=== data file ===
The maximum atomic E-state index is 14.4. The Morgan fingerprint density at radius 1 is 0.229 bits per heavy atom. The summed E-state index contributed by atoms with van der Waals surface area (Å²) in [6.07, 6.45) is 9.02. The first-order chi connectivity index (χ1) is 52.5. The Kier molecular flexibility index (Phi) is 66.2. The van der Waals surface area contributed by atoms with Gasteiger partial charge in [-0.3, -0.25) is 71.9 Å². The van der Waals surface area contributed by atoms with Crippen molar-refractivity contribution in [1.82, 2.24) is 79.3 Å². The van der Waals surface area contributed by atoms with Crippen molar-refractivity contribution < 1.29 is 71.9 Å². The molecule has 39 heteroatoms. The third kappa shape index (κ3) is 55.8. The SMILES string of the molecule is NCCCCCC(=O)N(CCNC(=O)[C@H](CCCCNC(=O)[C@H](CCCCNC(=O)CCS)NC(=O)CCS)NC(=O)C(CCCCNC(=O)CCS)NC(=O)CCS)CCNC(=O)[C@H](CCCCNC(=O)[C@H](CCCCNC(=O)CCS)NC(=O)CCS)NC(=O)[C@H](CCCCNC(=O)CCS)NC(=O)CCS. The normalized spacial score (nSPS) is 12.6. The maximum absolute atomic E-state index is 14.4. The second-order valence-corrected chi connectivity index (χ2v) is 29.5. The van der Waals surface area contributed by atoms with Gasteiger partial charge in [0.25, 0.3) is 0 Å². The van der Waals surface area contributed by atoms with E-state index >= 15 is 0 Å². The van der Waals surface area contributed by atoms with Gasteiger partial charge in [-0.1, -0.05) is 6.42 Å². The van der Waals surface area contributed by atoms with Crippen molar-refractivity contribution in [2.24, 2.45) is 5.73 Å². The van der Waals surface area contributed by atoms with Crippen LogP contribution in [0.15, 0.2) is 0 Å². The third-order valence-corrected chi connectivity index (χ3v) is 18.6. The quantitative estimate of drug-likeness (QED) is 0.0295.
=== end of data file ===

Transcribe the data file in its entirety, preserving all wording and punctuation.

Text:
The maximum atomic E-state index is 14.4. The Morgan fingerprint density at radius 1 is 0.229 bits per heavy atom. The summed E-state index contributed by atoms with van der Waals surface area (Å²) in [6.07, 6.45) is 9.02. The first-order chi connectivity index (χ1) is 52.5. The Kier molecular flexibility index (Phi) is 66.2. The van der Waals surface area contributed by atoms with Gasteiger partial charge in [-0.3, -0.25) is 71.9 Å². The van der Waals surface area contributed by atoms with Crippen molar-refractivity contribution in [1.82, 2.24) is 79.3 Å². The van der Waals surface area contributed by atoms with Crippen molar-refractivity contribution < 1.29 is 71.9 Å². The molecule has 39 heteroatoms. The third kappa shape index (κ3) is 55.8. The SMILES string of the molecule is NCCCCCC(=O)N(CCNC(=O)[C@H](CCCCNC(=O)[C@H](CCCCNC(=O)CCS)NC(=O)CCS)NC(=O)C(CCCCNC(=O)CCS)NC(=O)CCS)CCNC(=O)[C@H](CCCCNC(=O)[C@H](CCCCNC(=O)CCS)NC(=O)CCS)NC(=O)[C@H](CCCCNC(=O)CCS)NC(=O)CCS. The normalized spacial score (nSPS) is 12.6. The maximum absolute atomic E-state index is 14.4. The second-order valence-corrected chi connectivity index (χ2v) is 29.5. The van der Waals surface area contributed by atoms with Gasteiger partial charge in [0.25, 0.3) is 0 Å². The van der Waals surface area contributed by atoms with E-state index >= 15 is 0 Å². The van der Waals surface area contributed by atoms with Gasteiger partial charge in [-0.1, -0.05) is 6.42 Å². The van der Waals surface area contributed by atoms with Crippen molar-refractivity contribution in [2.24, 2.45) is 5.73 Å². The van der Waals surface area contributed by atoms with Crippen LogP contribution in [0.15, 0.2) is 0 Å². The third-order valence-corrected chi connectivity index (χ3v) is 18.6. The quantitative estimate of drug-likeness (QED) is 0.0295.